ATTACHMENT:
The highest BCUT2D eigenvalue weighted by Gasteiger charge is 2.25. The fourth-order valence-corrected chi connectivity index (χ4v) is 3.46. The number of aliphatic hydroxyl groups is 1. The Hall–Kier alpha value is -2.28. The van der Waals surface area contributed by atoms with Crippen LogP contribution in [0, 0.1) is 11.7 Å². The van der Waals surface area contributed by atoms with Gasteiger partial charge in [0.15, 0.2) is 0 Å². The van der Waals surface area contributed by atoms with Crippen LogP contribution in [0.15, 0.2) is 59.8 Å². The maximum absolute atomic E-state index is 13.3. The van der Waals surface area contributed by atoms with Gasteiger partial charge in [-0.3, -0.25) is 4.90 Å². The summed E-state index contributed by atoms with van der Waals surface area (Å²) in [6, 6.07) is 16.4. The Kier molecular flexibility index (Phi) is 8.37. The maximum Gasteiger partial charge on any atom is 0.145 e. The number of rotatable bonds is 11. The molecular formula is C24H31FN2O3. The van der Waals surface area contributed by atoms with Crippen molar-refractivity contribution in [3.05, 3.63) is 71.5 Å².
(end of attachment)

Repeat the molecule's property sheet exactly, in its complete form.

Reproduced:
The highest BCUT2D eigenvalue weighted by Gasteiger charge is 2.25. The fourth-order valence-corrected chi connectivity index (χ4v) is 3.46. The number of aliphatic hydroxyl groups is 1. The Hall–Kier alpha value is -2.28. The van der Waals surface area contributed by atoms with Crippen LogP contribution in [0, 0.1) is 11.7 Å². The van der Waals surface area contributed by atoms with Gasteiger partial charge in [0.15, 0.2) is 0 Å². The van der Waals surface area contributed by atoms with Crippen LogP contribution in [0.15, 0.2) is 59.8 Å². The maximum absolute atomic E-state index is 13.3. The van der Waals surface area contributed by atoms with Gasteiger partial charge in [-0.3, -0.25) is 4.90 Å². The summed E-state index contributed by atoms with van der Waals surface area (Å²) in [6, 6.07) is 16.4. The Kier molecular flexibility index (Phi) is 8.37. The maximum Gasteiger partial charge on any atom is 0.145 e. The number of rotatable bonds is 11. The molecular formula is C24H31FN2O3. The van der Waals surface area contributed by atoms with Crippen molar-refractivity contribution in [3.05, 3.63) is 71.5 Å².